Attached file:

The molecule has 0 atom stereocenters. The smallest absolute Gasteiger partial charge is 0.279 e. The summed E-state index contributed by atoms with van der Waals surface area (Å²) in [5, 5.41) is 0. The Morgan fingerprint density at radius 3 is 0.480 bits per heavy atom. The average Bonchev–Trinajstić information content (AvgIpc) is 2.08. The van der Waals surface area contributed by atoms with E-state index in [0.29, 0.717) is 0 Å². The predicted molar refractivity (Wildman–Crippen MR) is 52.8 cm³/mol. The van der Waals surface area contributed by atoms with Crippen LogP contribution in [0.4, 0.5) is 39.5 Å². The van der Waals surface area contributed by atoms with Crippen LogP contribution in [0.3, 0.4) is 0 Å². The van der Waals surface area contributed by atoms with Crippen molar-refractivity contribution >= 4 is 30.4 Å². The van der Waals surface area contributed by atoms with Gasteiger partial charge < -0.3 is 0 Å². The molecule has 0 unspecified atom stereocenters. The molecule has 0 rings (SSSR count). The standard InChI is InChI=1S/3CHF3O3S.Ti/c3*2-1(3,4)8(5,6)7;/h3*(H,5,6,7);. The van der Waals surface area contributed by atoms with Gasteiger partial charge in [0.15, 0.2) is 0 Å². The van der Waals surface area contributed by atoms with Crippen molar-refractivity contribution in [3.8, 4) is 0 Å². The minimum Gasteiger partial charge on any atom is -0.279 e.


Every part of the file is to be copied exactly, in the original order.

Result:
The molecule has 0 atom stereocenters. The smallest absolute Gasteiger partial charge is 0.279 e. The summed E-state index contributed by atoms with van der Waals surface area (Å²) in [5, 5.41) is 0. The Morgan fingerprint density at radius 3 is 0.480 bits per heavy atom. The average Bonchev–Trinajstić information content (AvgIpc) is 2.08. The van der Waals surface area contributed by atoms with E-state index in [0.29, 0.717) is 0 Å². The predicted molar refractivity (Wildman–Crippen MR) is 52.8 cm³/mol. The van der Waals surface area contributed by atoms with Crippen LogP contribution in [0.4, 0.5) is 39.5 Å². The van der Waals surface area contributed by atoms with Crippen LogP contribution in [0.3, 0.4) is 0 Å². The van der Waals surface area contributed by atoms with Crippen molar-refractivity contribution >= 4 is 30.4 Å². The van der Waals surface area contributed by atoms with Gasteiger partial charge < -0.3 is 0 Å². The molecule has 0 unspecified atom stereocenters. The molecule has 0 rings (SSSR count). The standard InChI is InChI=1S/3CHF3O3S.Ti/c3*2-1(3,4)8(5,6)7;/h3*(H,5,6,7);. The van der Waals surface area contributed by atoms with Gasteiger partial charge in [0.15, 0.2) is 0 Å². The van der Waals surface area contributed by atoms with Crippen molar-refractivity contribution in [3.8, 4) is 0 Å². The minimum Gasteiger partial charge on any atom is -0.279 e.